Daniel Island–Based Firms are Leaders in Digital Technology
***image1***Daniel Island is by most accounts a quaint-looking community. Therein lies its charm.
But behind the neo-Victorian, earth-tone facades lurks a formidable digital infrastructure that makes the island a Mecca of sorts for today’s high-tech companies and ambitious entrepreneurs.
“Daniel Island has always been planned as a ‘modern-day’ extension of the city of Charleston, offering the benefits of living in a small town with a historic past, but also the convenience of 21st-century services and amenities,” said Julie Dombrowski of The Daniel Island Company.
For example, she said that Daniel Island was one of the first planned communities in the U.S. to incorporate fiber-to-the-home (FTTH) services for residents.
This commitment to digital technology has also made Daniel Island a magnet for cutting-edge information-technology companies. This includes corporations such as Blackbaud, Modulant, CSS, and SunCom, which collectively employ more than 1,400 workers. In addition, Mount Pleasant-based BenefitFocus, which currently has 165 employees, is constructing a two-building corporate campus off of Fairchild Street and expects to add up to 200 jobs in coming years.
But Daniel Island is not a digital oasis in an analogue Lowcountry. It is part of a larger cutting-edge entity called the Charleston Digital Corridor. This is an initiative to attract, nurture and grow Charleston-area technology companies through public and private efforts.
Ernest Andrade, Director of Business Development for the City of Charleston, created the local digital corridor concept, which was launched in February 2001. One yardstick of its success is the numbers of Charleston-based “knowledge-based” companies that have cropped up during the past four years. There were approximately 18 tech companies here when the digital corridor was started; today there are 75, according to Kimberly Demetriades, development coordinator for the Charleston Digital Corridor.
“Knowledge-based” refers to a company or organization that uses new or incrementally beneficial approaches to their respective fields, she said. The types of companies include, but are not limited to, those in the fields of information technology, biotechnology, telecommunications, medical device design and engineering, scientific discovery and proprietary electronic equipment and applications.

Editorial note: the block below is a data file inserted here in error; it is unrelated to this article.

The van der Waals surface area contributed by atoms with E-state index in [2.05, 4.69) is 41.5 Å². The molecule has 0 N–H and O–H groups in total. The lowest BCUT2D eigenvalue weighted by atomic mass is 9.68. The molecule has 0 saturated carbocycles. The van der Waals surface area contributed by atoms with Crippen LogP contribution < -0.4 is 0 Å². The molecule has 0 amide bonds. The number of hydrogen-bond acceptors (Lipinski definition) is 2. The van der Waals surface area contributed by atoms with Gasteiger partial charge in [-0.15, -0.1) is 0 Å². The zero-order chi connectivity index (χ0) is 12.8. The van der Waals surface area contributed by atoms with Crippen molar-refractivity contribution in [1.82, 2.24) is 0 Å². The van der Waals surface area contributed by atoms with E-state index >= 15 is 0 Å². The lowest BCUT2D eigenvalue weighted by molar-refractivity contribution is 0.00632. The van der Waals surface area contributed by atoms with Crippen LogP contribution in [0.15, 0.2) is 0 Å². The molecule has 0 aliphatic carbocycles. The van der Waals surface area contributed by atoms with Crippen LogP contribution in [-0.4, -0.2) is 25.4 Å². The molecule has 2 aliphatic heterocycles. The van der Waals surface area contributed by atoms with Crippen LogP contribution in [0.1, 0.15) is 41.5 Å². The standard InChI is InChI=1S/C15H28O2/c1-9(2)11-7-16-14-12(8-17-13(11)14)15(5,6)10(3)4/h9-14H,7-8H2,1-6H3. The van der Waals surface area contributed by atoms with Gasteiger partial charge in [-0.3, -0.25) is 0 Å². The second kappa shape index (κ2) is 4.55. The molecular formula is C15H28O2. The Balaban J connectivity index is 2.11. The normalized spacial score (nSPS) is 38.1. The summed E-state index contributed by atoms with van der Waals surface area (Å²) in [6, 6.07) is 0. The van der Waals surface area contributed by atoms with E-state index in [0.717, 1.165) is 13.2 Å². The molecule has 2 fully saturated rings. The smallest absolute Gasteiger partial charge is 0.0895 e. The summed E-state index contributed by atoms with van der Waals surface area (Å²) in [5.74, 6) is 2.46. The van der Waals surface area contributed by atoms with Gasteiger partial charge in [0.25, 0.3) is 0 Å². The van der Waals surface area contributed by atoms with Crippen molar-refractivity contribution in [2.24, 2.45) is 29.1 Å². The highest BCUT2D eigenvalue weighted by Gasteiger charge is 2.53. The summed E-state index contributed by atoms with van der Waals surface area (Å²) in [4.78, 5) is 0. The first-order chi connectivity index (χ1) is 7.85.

Matt Sloan, COO of The Daniel Island Company, has high praise for Andrade and what his organization has achieved.
“Historically, efforts to recruit businesses to the Charleston area have largely been focused on the industrial sector,” Sloan said. “It certainly has been a great thing for Daniel Island that the City and Ernest Andrade have been so successful with their efforts targeting technology-based businesses. Their initiative helped get Benefitfocus.com to come here. These types of businesses are a great fit for Daniel Island.”
The Digital Corridor has four distinct districts on the Charleston Peninsula and Daniel Island. Each area offers a diverse range of options to meet the size, price, personality and infrastructure requirements of “knowledge-based” companies, according to Demetriades.
These are the Wharf, University, Gateway and Cainhoy districts, which includes Daniel Island and businesses along Clements Ferry Road. In addition, the Digital Corridor now has auxiliary members, which are tech companies based in North Charleston, Mount Pleasant and elsewhere.
“These companies are at the heart of the city’s initiative to diversify its economic base, raise per-capita income of residents and retain its brightest minds,” Demetriades said, noting that the member companies also provide the Digital Corridor with ongoing financial, technical, developmental and professional support.
Benefitfocus.com President and CEO Shawn Jenkins is excited about the move. His company is the leading provider of employee benefits software and services for use via the Internet and touch-screen kiosks.
“We love the fact we are moving right into the heart of the Digital Corridor’s Cainhoy District.” Jenkins said. “Our new location will better enable us to attract high-caliber technology professionals who are at the core of our tremendous growth. Ernest and Kimberly were instrumental in coordinating our efforts to move to Daniel Island and we look forward to playing an active role in future Digital Corridor activities.”
By continuing to attract knowledge-based companies to the Lowcountry, Demetriades is optimistic about its benefits to the Charleston area and Daniel Island in particular.
“As Charleston’s knowledge-based sector continues to grow, new and expanding businesses will join the 1460 tech professionals and eight Digital Corridor companies in making Daniel Island their place to work and live,” she said.